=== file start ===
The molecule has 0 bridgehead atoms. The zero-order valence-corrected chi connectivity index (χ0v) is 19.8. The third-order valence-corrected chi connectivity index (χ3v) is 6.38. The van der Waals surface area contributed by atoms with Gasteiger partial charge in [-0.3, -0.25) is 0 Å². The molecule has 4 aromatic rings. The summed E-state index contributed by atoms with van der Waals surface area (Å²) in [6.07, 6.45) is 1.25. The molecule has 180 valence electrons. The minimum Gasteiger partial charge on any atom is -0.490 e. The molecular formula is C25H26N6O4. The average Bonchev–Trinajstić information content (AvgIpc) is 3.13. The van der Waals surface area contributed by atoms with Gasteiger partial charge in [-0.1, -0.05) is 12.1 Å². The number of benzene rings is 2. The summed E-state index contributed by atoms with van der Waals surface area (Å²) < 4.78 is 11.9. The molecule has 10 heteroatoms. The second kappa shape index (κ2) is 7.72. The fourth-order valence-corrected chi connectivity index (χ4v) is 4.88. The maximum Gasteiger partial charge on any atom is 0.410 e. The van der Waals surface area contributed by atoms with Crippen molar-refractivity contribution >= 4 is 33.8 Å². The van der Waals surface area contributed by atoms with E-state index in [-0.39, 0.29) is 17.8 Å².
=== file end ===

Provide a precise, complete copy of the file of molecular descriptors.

The molecule has 0 bridgehead atoms. The zero-order valence-corrected chi connectivity index (χ0v) is 19.8. The third-order valence-corrected chi connectivity index (χ3v) is 6.38. The van der Waals surface area contributed by atoms with Gasteiger partial charge in [-0.3, -0.25) is 0 Å². The molecule has 4 aromatic rings. The summed E-state index contributed by atoms with van der Waals surface area (Å²) in [6.07, 6.45) is 1.25. The molecule has 180 valence electrons. The minimum Gasteiger partial charge on any atom is -0.490 e. The molecular formula is C25H26N6O4. The average Bonchev–Trinajstić information content (AvgIpc) is 3.13. The van der Waals surface area contributed by atoms with Gasteiger partial charge in [-0.1, -0.05) is 12.1 Å². The number of benzene rings is 2. The summed E-state index contributed by atoms with van der Waals surface area (Å²) < 4.78 is 11.9. The molecule has 10 heteroatoms. The second kappa shape index (κ2) is 7.72. The fourth-order valence-corrected chi connectivity index (χ4v) is 4.88. The maximum Gasteiger partial charge on any atom is 0.410 e. The van der Waals surface area contributed by atoms with Crippen molar-refractivity contribution >= 4 is 33.8 Å². The van der Waals surface area contributed by atoms with E-state index in [-0.39, 0.29) is 17.8 Å².